A new European super league of countries committed to taking on the banks emerged on Wednesday - a rare case of public interest trumping that of the financial sector.
A cacophony of fear-mongering bank lobbyists warning of financial Armageddon was brushed aside (unfortunately the UK government has on occasion been in this group) as eleven countries pledged to implement a Financial Transaction Tax - aka Robin Hood Tax - by as early as next year.
The super group, that includes many of Europe's largest economies - France, Germany, Spain and Italy - will use the Enhanced Cooperation Procedure to evade the UK's blocking tactics and implement the measure that will raise tens of billions of Euros each year.
Far from being a Brussels tax as some critics have claimed, the money will be paid into national governments' coffers and could be used to pay down deficits, kick-start jobs programmes, protect public services and help meet international commitments to tackle global poverty and climate change.
So why has the UK government refused to participate, choosing to stand on the sidelines with arms folded, turning down the opportunity both to raise billions and rebalance the financial sector in favour of the real economy? One clue may lie in the fact that over 50% of Conservative Party funding comes from the financial sector.
This is of course not the official line. Publicly, the government argues that Financial Transaction Taxes must be global to work and that by going ahead without the US, Europe will lose business to New York and London.
Yet this oft-quoted refrain does not stand up to scrutiny. Many unilaterally implemented FTTs already exist around the world and have not led to a significant loss of business. The best evidence is right under the government's nose here in the UK. We already have an FTT - a 0.5% levy on shares that raises about £3bn annually for the Treasury, yet London remains one of the world's leading stock exchanges.
The fact is that extending the UK's FTT to bonds and derivatives (at proposed rates of just 0.1 and 0.01% respectively) is really rather modest - it will still represent only a fraction of overall transaction costs, which are often bumped up by the banks themselves charging huge commissions.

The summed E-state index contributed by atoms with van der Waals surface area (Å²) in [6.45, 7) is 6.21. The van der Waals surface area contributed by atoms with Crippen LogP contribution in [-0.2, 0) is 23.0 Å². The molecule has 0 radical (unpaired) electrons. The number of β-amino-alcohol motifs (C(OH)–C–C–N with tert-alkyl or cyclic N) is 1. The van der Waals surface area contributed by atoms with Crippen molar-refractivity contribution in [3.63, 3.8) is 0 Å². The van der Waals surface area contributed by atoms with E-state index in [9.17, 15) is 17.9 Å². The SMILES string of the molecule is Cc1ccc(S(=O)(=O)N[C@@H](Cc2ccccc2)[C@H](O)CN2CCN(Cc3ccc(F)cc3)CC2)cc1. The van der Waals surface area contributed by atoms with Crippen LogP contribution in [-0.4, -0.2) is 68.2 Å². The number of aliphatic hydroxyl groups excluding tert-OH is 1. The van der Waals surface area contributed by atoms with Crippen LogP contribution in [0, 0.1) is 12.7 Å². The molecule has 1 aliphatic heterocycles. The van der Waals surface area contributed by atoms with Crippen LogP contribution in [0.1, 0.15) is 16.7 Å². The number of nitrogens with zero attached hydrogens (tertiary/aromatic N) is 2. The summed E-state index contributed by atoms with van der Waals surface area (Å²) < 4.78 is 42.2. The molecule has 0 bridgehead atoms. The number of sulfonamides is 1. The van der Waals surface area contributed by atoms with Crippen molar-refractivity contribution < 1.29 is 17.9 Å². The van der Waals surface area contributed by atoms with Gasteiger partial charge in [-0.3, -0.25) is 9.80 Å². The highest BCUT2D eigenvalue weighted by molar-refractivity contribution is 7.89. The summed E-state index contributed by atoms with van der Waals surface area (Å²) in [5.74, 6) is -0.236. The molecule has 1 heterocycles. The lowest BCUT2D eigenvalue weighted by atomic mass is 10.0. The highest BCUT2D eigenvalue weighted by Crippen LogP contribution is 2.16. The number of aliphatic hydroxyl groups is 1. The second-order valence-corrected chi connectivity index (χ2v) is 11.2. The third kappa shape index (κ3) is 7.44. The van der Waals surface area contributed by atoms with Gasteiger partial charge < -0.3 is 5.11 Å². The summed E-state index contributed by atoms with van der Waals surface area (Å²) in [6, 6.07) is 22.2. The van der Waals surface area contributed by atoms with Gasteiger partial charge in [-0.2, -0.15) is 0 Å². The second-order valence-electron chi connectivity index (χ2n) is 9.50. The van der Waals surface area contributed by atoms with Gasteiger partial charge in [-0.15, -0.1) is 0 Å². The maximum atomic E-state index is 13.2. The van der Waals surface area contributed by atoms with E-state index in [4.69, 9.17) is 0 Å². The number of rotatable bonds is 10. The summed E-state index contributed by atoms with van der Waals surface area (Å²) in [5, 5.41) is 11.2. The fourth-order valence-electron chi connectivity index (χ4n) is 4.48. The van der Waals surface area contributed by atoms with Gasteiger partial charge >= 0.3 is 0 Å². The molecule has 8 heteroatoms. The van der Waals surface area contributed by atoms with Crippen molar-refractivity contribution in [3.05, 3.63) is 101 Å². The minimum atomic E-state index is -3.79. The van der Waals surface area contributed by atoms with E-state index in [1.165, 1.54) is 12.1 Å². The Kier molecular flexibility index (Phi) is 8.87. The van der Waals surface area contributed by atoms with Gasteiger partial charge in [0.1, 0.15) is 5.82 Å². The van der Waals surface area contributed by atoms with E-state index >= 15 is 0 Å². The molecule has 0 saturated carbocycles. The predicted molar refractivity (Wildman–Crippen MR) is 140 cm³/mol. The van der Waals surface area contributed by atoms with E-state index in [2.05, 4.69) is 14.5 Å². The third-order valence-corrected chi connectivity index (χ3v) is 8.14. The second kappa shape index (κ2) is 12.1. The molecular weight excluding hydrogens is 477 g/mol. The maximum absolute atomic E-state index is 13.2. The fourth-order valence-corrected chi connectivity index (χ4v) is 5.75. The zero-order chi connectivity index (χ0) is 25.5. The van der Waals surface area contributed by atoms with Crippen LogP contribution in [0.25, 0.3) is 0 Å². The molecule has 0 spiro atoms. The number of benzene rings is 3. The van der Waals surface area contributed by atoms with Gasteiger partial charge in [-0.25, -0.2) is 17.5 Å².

It would apply not to retail banking and the rates are set so low precisely to avoid impacting on long-term investors such as pension funds.
Instead, an FTT would fall predominantly on the casino-banking universe where computer algorithms fire thousands of trades a second - earning their masters billions, but destabilising markets. It's here that financial alchemists create derivatives which can bring down economies as we saw in 2008.
The government creating problems for an FTT where they don't exist belies a more worrying trend. It's the latest in a long line of examples in post-financial crisis Britain where the interests of the Square Mile continue to be confused with the interests of Britain as a whole.
We must not lose sight of the facts: an out of control banking sector sparked the largest economic crisis of a generation which the Bank of England estimates will ultimately cost the UK economy at least £1.8 trillion.
Yet instead of asking bankers to pay their fair share towards the clean-up costs, the public have been made to foot the bill with job losses and service cuts.
It's stomach turning to think that shortly after George Osborne announced £10 billion of further welfare cuts on the podium of the Conservative Party Conference he jumped on a plane to Luxembourg to remind his European counterparts that his Government still can't contemplate this tax on the privileged few.
As the European tax chief, Algirdas Semeta put it: "taxing the financial sector is a question of fairness. Banks and financial institutions received - and continue to receive - massive support from the public sector to overcome the crisis. It is not unreasonable to expect them to contribute, in the same way as other sectors, to our collective recovery." IMF chief Christine Lagarde agrees - she today came out in support of the tax.
It is a sentiment shown in polls to also be overwhelmingly endorsed by the British public. When a European FTT is up and running and the scare stories of bank lobbyists are shown to be just that, the UK government should be asking itself whether it is right to continue protecting the City's gilded elite, whilst putting itself on the wrong side of public opinion.